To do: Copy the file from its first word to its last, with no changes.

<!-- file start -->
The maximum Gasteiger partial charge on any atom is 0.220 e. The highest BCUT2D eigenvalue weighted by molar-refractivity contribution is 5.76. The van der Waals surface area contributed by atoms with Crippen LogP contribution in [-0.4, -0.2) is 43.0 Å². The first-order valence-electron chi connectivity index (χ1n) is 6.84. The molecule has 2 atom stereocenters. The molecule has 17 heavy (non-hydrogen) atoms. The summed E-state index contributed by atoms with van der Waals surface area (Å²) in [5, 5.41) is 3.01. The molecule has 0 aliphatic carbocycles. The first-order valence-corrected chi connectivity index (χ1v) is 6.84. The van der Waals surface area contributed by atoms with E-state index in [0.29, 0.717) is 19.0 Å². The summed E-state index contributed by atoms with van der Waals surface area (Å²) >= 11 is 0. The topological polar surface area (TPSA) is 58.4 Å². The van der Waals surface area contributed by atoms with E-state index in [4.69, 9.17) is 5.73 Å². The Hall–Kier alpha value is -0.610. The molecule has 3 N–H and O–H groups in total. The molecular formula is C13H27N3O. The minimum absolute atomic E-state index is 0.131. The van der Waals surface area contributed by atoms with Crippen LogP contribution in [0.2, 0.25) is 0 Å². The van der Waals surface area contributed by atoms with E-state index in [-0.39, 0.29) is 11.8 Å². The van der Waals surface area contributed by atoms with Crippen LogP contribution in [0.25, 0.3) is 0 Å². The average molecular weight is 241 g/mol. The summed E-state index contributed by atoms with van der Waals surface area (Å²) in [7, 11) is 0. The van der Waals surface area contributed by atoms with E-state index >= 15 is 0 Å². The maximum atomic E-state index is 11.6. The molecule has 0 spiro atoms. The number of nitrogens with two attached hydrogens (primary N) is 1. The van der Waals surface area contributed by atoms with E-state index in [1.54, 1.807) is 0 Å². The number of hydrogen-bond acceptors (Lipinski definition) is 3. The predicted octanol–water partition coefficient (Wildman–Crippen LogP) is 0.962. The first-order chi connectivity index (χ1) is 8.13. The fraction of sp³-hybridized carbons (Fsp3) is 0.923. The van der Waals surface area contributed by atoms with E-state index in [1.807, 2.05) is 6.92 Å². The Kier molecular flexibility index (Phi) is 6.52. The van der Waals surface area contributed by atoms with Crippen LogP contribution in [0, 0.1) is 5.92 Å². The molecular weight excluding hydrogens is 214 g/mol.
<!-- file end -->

The maximum Gasteiger partial charge on any atom is 0.220 e. The highest BCUT2D eigenvalue weighted by molar-refractivity contribution is 5.76. The van der Waals surface area contributed by atoms with Crippen LogP contribution in [-0.4, -0.2) is 43.0 Å². The first-order valence-electron chi connectivity index (χ1n) is 6.84. The molecule has 2 atom stereocenters. The molecule has 17 heavy (non-hydrogen) atoms. The summed E-state index contributed by atoms with van der Waals surface area (Å²) in [5, 5.41) is 3.01. The molecule has 0 aliphatic carbocycles. The first-order valence-corrected chi connectivity index (χ1v) is 6.84. The van der Waals surface area contributed by atoms with E-state index in [0.29, 0.717) is 19.0 Å². The summed E-state index contributed by atoms with van der Waals surface area (Å²) >= 11 is 0. The topological polar surface area (TPSA) is 58.4 Å². The van der Waals surface area contributed by atoms with E-state index in [4.69, 9.17) is 5.73 Å². The Hall–Kier alpha value is -0.610. The molecule has 3 N–H and O–H groups in total. The molecular formula is C13H27N3O. The minimum absolute atomic E-state index is 0.131. The van der Waals surface area contributed by atoms with Crippen LogP contribution in [0.2, 0.25) is 0 Å². The van der Waals surface area contributed by atoms with E-state index in [-0.39, 0.29) is 11.8 Å². The van der Waals surface area contributed by atoms with Crippen LogP contribution in [0.25, 0.3) is 0 Å². The average molecular weight is 241 g/mol. The summed E-state index contributed by atoms with van der Waals surface area (Å²) in [7, 11) is 0. The van der Waals surface area contributed by atoms with E-state index >= 15 is 0 Å². The maximum atomic E-state index is 11.6. The molecule has 0 spiro atoms. The number of nitrogens with two attached hydrogens (primary N) is 1. The van der Waals surface area contributed by atoms with E-state index in [1.54, 1.807) is 0 Å². The number of hydrogen-bond acceptors (Lipinski definition) is 3. The predicted octanol–water partition coefficient (Wildman–Crippen LogP) is 0.962. The first-order chi connectivity index (χ1) is 8.13. The fraction of sp³-hybridized carbons (Fsp3) is 0.923. The van der Waals surface area contributed by atoms with E-state index in [1.807, 2.05) is 6.92 Å². The Kier molecular flexibility index (Phi) is 6.52. The van der Waals surface area contributed by atoms with Crippen LogP contribution in [0, 0.1) is 5.92 Å². The molecular weight excluding hydrogens is 214 g/mol.